The Status Of The Abenaki In Vermont Today

vermont-abenaki-brave-little-state-vpr-evancie

Vermont Public Radio‘s new listener-sourced investigative journalism show “Brave Little State” released its latest episode, in response to the question:

What Is The Status Of The Abenaki Native Americans In Vermont Today?

Produced by VPR staffer Angela Evancie, the story examines the resurgence of today’s Abenaki, Vermont’s indigenous people, from a long, dark, and often-hidden past. The truth is being retold and affirmed, and today’s descendants want to share the fact that they are still here, after thousands of years, and they have a story to share. I was able to play a part in this episode and it makes my heart sing to know that our Native community is well on its way to a restoration of acknowledgement and respect.

Read and hear the full story on Brave Little State here!

VPR Coverage for Indigenous Peoples’ Day in Vermont

rich_holschuh-vpr-weisss-tisman-20161010

A full story was assembled after an interview by Vermont Public Radio reporter Howard Weiss-Tisman on Friday, Oct. 7, the day after Gov. Peter Shumlin issued the Proclamation for Indigenous Peoples’ Day in place of Columbus Day. The story was posted today, Oct. 8th (audio to follow). Read it here.

Several other media stories have been released following the Oct. 6, 2016 action by Vermont Gov. Shumlin. WPTZ-NBC TV Channel 5 in Burlington rolled in the ongoing exploration of similar action in Hartford, VT.

Clink link for full report:

WPTZ – NBC

NPR

 

Brave Little State: the Resiliency of the Abenaki People

angela-evancie-vpr-brave-little-state-locust-ridge

I met Angela Evancie of Vermont Public Radio in Brattleboro’s Locust Ridge cemetery this morning for an hour-long interview (it’ll probably be closer to three minutes after editing). We were putting together material for a Brave Little State episode on the resiliency and resurgence of the Aln8bak – the Abenaki people – in what we now call Vermont. Angela’s editorial idea (brilliant) was to chat next to the grave of Col. John Sergeant, “the first person born in the state of Vermont.”

We covered a lot of territory (all good – it is n’dakinna after all) and I enjoyed the time spent exploring the state of things. And Angela is a wonderful, kind person. I believe this is going to be a good episode; it will be airing in November. I’ll post coverage here on Sokoki Sojourn of course.

There Are No Unsacred Places

sokwakik-great-bend-vernon-vt

This story and article reported by Howard Weiss-Tisman appeared yesterday on Vermont Public Radio: To Fill Void Left By Vermont Yankee, Vernon Looks For New Energy Projects.

Sokwakik, Squakheag, Great Bend, Cooper’s Point, Vernon Dam, Vermont Yankee…

Once again, I am struck with the antithetical values and legacies embodied in this place, so close to home. It’s almost hard to comprehend. It hurts.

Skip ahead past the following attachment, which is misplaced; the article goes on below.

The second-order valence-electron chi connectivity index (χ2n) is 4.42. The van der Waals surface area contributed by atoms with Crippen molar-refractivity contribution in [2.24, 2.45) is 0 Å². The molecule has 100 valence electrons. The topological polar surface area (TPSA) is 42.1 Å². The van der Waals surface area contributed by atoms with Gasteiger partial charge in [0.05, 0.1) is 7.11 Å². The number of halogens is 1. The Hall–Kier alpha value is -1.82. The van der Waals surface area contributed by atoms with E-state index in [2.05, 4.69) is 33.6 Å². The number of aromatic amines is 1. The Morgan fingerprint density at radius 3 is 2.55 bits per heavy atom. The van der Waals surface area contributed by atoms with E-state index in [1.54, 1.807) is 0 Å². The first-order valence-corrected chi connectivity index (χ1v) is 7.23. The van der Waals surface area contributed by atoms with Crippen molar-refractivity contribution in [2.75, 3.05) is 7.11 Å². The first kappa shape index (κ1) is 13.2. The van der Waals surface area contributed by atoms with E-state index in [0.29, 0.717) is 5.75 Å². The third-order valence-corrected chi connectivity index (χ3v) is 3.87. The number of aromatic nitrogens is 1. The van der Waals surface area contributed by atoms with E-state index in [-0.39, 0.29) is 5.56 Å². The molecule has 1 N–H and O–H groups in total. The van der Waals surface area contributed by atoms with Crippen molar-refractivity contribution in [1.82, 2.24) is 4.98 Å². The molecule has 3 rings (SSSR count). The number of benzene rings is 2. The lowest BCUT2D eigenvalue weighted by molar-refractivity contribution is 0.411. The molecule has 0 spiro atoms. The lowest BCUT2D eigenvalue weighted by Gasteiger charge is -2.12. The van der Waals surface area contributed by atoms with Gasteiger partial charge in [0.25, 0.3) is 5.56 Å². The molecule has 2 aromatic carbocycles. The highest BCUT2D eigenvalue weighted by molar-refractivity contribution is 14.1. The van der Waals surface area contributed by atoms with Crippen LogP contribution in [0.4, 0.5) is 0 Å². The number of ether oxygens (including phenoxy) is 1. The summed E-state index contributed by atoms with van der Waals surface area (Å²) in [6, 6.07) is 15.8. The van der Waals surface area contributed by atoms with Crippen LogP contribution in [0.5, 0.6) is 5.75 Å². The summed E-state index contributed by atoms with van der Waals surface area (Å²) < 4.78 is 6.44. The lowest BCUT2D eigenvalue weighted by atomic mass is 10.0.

Looking ahead, this toxicity will be with us for a long, long time, essentially forever: the land is basically condemned, which is a chilling sentence. Looking back just as far, essentially forever, most people have no idea what Vermont Yankee (and the Vernon hydro complex) is sitting upon… Once a favored and sacred fishing place, with small villages surrounded by corn fields, Native people have lived and died here for thousands of years. The people and the land were one, not separated. It is still a very special place, although sullied and scarred.

I think again of Wendell Berry’s words: “There are no unsacred places; there are only sacred places and desecrated places.”

Cassidy for VPR on Abenaki Artifacts at Brooks

vpr logo

When Brooks Memorial Library in Brattleboro announced an exhibit of local Native American artifacts, I made a special trip to the library, but then walked right by the small, anonymous bits of clay and stone in the local history section and had to ask a librarian for directions to the display.

A printed guide said that in 2004 Gordon Crandall, a local “avocational archeologist,” discovered a projectile point and a flake of flint in a test pit on a point of land near where the West River joins the Connecticut. Crandall engaged some young students to help him look for more artifacts a few feet below the surface of the earth. A casual observer might not even have noticed most of the objects, and fragments of objects, which are up to 3,500 years old. They include arrowheads chipped from flint, “projectile stones” that hunters threw at animals they were hunting, and the oldest pottery shards ever found in Vermont, which look like crudely flattened pieces of brick. All are humble, everyday objects, serving everyday needs.

[Full commentary on VPR]

 

Project Revives Abenaki Crops, One Seed At A Time

fred wiseman abenaki crops VPR

Vermont Public Radio has given the Seeds of Renewal Project a nice bit of coverage recently:

“Almost a decade ago, Abenaki scholar and paleoethnobotanist Fred Wiseman started working with Abenaki communities as part of the documentation process for federal tribal recognition. While he was in these communities, Wiseman noticed crops that had long been thought to have disappeared growing on the hillsides. It led him to start the Seeds of Renewal Project.” [full story]

Vermont Hosts The Wabanaki Confederacy Conference

abenaki drumsLeading off this morning, the Abenaki bands of Vermont are hosting a gathering of the Wabanaki Confederacy, in this state for the first time in 200 years. Vermont Public Radio’s Vermont Edition talks with Chief Don Stevens of the Nulhegan Band of Coosuk-Abenaki and Professor Fred Wiseman about this momentous and forward-looking event. The Conference will be held at Shelburne Farms in Shelburne, Vermont beginning today, August 19, 2015 through Saturday August 22, 2015; the public is invited to join the celebration all day on Saturday. A Facebook Event page can be found here.